The Kalymnos "Alternative Grocery Store" that even delivers to Alaska

Kalymnos Alternative Grocery

With a deep commitment to the good things to Kalymnos and a personal passion for finding pure products from many other islands and rural mainland Greece, Petros Tiliakos and Marianna Pulla, for five years, have been giving us additional reasons to feel proud of people living and working in the countryside.

Their "Alternative Grocery Store", which operates all year round in the capital of Kalymnos and one of the most central - and developing - pedestrian streets of the city, unites on its shelves the efforts of dozens of small Greek producers from every corner of the country, bringing to the island products from central and northern Greece, the Peloponnese, the Cyclades, the Dodecanese and Crete.

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Flavours and aromas of Greece on the island of sponges

The intention of Marianna and Petros was clear from the beginning in what it has to do with the orientation of the store.

"We didn't want to create another supermarket store. From the beginning, our goal was to look for home crafts, cooperatives, and small local businesses throughout Greece, with producers who had delicious and interesting products that could be placed on our shelves without intermediaries. Basically, we had in mind an alternative grocery store,” he told Olive Magazine about how the name came about.

The conversation is interrupted as a customer enters the shop, and Marianna offers her one of the melomakarona's with molasses that she took out of the oven at her home a while ago and brought as a treat to the shop.

And the customer may have filled her mouth with sweetness, but my eyes were also filled with sweetness when looking at the colourful and multi-collectible shelves of the grocery store.

Among his little treasures, I can easily distinguish Pulses from Prespes, rice from Serres, pasta from Crete and Rhodes, almonds and walnuts from Domoko and Pella, flour from Lamia and Thessaly, nut spreads from Xanthi, nuts from Crete and Thessaly, olive oil from Messolonghi and finally, Armenian wine made from pomegranates, from an Armenian family living in Athens (they also bring wine from Sifnos, Serifos, Syros, Ikaria and other islands).

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However, in all this product polyphony, the loudest presence is that of the small producers of Kalymnos who never cease to support the vision of Marianna and Petros firmly.

The women's cooperative "Kalymnos Seafood" adorns the shelves of the Alternative Grocer with their smoked fish, which are procured from local fishermen. White tuna, mackerel, octopus and, of course, swordfish roe are in great demand, as I learn.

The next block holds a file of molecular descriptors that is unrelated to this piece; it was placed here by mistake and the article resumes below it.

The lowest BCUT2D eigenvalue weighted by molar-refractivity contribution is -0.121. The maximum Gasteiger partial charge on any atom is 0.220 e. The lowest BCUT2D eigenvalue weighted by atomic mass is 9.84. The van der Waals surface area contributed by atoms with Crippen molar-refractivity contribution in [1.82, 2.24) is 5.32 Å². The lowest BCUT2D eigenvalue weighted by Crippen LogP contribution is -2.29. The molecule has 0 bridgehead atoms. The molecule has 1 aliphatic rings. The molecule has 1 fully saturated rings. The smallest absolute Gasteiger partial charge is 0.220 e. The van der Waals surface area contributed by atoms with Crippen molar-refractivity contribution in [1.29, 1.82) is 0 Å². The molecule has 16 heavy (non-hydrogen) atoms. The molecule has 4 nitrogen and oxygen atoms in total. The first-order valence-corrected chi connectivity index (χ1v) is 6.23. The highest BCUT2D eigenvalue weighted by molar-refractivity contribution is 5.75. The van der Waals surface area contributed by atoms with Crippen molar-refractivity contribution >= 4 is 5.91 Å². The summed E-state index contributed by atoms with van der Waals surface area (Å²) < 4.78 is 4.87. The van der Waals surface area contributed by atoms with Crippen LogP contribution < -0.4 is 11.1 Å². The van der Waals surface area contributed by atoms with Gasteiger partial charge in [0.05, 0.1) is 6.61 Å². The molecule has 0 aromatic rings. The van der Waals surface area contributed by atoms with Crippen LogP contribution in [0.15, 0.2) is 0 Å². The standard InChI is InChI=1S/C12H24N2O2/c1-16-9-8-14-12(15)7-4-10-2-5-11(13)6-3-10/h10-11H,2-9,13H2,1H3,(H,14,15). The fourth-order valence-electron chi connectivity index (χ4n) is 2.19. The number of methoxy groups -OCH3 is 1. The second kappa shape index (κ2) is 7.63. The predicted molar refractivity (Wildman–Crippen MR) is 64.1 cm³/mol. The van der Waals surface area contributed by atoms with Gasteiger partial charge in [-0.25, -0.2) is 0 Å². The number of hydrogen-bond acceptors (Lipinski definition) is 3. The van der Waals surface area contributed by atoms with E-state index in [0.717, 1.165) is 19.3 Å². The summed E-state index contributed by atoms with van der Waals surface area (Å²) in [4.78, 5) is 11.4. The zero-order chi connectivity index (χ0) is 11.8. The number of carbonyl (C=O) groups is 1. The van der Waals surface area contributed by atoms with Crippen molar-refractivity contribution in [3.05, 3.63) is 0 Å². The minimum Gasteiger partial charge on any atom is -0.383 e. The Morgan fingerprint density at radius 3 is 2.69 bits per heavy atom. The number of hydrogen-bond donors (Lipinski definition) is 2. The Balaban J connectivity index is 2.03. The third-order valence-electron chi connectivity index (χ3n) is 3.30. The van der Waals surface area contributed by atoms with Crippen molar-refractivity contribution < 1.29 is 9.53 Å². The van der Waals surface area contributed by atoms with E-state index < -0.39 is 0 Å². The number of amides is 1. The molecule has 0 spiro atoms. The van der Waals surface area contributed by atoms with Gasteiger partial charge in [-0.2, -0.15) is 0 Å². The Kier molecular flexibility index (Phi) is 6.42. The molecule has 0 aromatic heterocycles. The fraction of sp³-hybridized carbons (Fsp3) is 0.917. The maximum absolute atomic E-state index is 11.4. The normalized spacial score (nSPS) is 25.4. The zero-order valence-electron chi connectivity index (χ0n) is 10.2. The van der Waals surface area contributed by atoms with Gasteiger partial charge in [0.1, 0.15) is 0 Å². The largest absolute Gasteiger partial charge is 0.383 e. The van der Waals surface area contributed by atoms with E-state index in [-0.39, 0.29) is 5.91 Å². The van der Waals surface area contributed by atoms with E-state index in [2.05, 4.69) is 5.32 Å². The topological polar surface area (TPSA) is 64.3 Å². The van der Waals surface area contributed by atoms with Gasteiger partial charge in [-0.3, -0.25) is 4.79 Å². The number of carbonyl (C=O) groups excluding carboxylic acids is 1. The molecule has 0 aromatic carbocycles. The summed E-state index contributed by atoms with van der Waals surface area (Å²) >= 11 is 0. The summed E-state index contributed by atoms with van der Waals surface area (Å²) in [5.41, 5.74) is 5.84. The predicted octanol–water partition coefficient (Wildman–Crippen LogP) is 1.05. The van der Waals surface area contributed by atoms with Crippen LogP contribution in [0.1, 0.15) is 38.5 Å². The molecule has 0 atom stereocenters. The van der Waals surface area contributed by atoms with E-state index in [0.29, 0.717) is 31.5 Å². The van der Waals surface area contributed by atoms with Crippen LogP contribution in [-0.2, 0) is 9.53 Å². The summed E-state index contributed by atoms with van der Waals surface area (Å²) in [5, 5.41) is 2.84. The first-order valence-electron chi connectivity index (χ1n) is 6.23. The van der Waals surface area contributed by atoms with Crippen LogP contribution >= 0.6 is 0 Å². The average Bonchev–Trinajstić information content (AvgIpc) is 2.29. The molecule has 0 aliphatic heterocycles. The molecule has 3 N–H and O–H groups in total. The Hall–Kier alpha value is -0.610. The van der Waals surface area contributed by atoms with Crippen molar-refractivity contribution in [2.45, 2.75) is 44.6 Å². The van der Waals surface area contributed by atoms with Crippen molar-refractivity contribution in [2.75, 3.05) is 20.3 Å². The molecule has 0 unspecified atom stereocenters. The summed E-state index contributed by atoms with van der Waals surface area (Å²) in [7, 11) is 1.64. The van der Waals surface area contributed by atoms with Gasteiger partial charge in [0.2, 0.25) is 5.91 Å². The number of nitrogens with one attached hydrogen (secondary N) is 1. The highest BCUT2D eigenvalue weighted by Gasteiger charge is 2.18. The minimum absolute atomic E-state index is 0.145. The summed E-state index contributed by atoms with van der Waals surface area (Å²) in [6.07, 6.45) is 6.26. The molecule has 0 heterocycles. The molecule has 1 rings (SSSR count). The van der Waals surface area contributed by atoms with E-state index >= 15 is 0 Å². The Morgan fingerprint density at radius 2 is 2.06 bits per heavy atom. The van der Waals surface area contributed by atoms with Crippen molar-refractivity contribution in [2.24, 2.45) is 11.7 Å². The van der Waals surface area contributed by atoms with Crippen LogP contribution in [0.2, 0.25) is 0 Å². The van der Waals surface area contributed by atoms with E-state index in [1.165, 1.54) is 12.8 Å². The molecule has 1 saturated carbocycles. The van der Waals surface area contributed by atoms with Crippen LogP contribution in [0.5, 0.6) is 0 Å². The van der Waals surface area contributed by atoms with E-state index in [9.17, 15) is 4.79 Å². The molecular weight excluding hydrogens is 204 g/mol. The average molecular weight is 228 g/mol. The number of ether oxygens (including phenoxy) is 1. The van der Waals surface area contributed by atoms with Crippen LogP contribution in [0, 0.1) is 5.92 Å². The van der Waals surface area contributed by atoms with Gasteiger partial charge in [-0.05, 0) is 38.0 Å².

"Even from Alaska, they have called us to order our products, and we have sent them with great pleasure," added Marianna emphatically.

The island supplies them with herbs from the mountains, honey, propolis and beeswax ointments, handmade soaps, sometimes citrus fruits (depending on the season) and cheeses (feta, graviera and crushed mizithra) from the local cheese factory.

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From a managerial position in a bank to the grocery store counter

The road where the grocery store is located leads, in addition to the island's main port, to another smaller port where, in the past, boats carrying products from other islands used to dock.

"We no longer find this on the island. My father did it in the 60s and 70s when he was involved in the sea trade. He had a boat and travelled from Alexandroupoli to Cyprus. But he also ploughed the whole Aegean, bringing potatoes from Naxos, and watermelons and tomatoes from Kos."

Later, abandoning the boat, Marianna's family concentrated on commerce, this time on land, with her mother (and earlier her grandmother) remaining behind the counter of their grocery store until she was 84 years old.

"My brother and I grew up there," Marianna remembers. "How could I escape from what once sprouted like a seed inside me and never stopped growing even when life led me to work for many years as a clerk (and then as a manager) in a bank branch here on the island?" she tells me.

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At the same time, she smiles as she remembers a conversation she had earlier with a colleague at the bank who cultivated and brought chickpeas and lentils from his village in Domoko with him to the island.

"When I build my dream shop, will you send me your beans?" I had asked him then, Marianna tells me. A few years later, her statement not only proved to be prophetic but now also brought a new culinary condition to the kitchens of the island, as many local cooks, as she tells me with a smile, "now cook lentils only when I have them available in the shop from the former my colleague and current partner. Otherwise...they wait!”.

Loukia Chrysovitsanou is a columnist for Olive Magazine.

READ MORE: Dive into Flavor: Exploring Greek Islands Through Gastronomy.

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